National Theatre of Greece
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The first permanent theatre in modern Greece had been the Boukoura Theatre from 1840, but it had difficulty in managing its operation and stood empty for long periods of time. The National Theatre of Greece was decided to be founded in 1880, with a grant from King George I and Efstratios Rallis to give theatre a permanent home in Athens. The foundations for this new project were laid on Agiou Konstantinou Street and the building itself was designed by the famous Saxonian architect noted for many other public buildings in Athens at the time, Ernst Ziller. Despite problems getting the building done in time, it was eventually completed in the late 1890s and in 1900 it was opened as Royal Theatre. Angelos Vlachos was appointed as the Director.
The National Theater began to expand its operations and in 1901 a drama school was opened. The same year, the Royal Theatre opened its doors to the public with a monologue from Dimitris Verardakis' play Maria Dozapatri and two Greek one-act comedies: Dimitris Koromilas' The Death of Pericles and Charalambos Anninos' Servant Required. Following the first performance the theatre began to expand in popularity among Greece's upper and upper middle classes and staged more productions. One of the most famous of the period was Aeschylus' Oresteia, staged in a prose translation by Yorgos Sotiriadis. The production sparked a long linguistic conflict, between the adherents of katharevousa and the modern Demotic Greek. Students from the University of Athens' School of Philosophy, incited by their classicist professor, Yorgos Mistriotis, marched down Agiou Konstantinou in an attempt to halt the performance. The episodes that followed, known as the Oresteiaka, resulted in one death and ten injuries on November 8, 1903.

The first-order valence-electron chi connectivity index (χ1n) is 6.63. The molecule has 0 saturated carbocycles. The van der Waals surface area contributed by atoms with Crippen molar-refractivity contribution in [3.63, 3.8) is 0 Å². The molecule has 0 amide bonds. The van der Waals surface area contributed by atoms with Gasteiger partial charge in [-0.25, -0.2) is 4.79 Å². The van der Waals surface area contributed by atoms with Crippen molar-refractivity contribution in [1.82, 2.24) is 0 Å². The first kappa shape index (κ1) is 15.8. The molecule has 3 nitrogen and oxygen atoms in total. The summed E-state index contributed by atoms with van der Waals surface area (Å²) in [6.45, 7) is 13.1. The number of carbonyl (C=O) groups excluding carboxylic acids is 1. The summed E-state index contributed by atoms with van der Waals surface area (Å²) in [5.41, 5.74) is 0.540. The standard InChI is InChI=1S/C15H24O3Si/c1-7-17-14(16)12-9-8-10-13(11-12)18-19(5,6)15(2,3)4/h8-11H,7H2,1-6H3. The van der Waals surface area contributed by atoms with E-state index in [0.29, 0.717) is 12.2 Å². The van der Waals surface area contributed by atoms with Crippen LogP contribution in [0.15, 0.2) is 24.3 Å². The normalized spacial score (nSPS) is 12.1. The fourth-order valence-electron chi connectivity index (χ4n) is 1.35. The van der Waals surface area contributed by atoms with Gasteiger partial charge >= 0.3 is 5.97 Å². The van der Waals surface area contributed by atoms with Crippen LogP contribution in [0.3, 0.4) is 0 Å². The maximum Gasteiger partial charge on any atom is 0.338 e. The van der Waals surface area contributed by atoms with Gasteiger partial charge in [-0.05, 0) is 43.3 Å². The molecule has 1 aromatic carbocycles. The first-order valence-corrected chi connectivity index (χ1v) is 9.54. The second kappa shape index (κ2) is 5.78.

The theatre entered into a period of decline, occasionally playing host to foreign theatre companies, until 1932. It remained closed until was re-founded, as National Theatre, under an act of parliament signed by the education minister, Georgios Papandreou, on May 30, 1932. The first plays staged were the Aeschylus' Agamemnon and Gregorios Xenopoulos' comedy O theios Oneiros. The first actor team includes Katina Paxinou, Aimilios Veakis, Eleni Papadaki and Alexis Minotis. First theatrical director was placed Fotos Politis and from 1934 Dimitris Rontiris.
In 1955, the NT contributed in the foundation of the Epidaurus Festival (as part of the Athens Festival), devoted to the ancient drama.
Notable (general) directors of the NT, through its history, include Ioannis Gryparis, Kostis Bastias, Angelos Terzakis, Yórgos Theotokás, Dimitris Rontiris, Elias Venezis, Alexis Minotis, Nikos Kourkoulos and Dimitris Lignadis.
The National Theatre includes the Central Scene (performs classical repertoire), the New Scene and the Peiramatiki Scene (Experimental). From 1991 there is also the Kotopouli Scene and from 1995 the Paxinou Scene.
The Central TheatreEdit
The first home of the National Theatre was commissioned by King George I and designed by the architect Ernst Ziller. It was built between 1895 and 1901. The "Royal Theatre" occupied the historic neo-classical building on Agiou Konstantinou Street from 1901 to 1908, but went bankrupt and was forced to close. The building was renovated in 1930 and 1931 under the supervision of the set designer Kleovoulos Klonis. Since 1932 the building has been the home of the National's Central Theatre. In 2009, the complete renovation of the building was completed.
The theatre is situated in the basement of the Sikiarideio Hall. It was designed to operate as a music hall, but soon became a cinema. Its ownership was taken over by the Ministry of Culture in 1987, and since 1993 the National Theatre has staged children's productions there.
The National Theatre of Greece Drama School (GNT Drama School) was founded in 1930, since when it has operated in tandem with the National Theatre of Greece.
- Official website
- Vasilis Fotopoulos, 100 years National Theatre, Latsis Group 2001[permanent dead link] (e-book)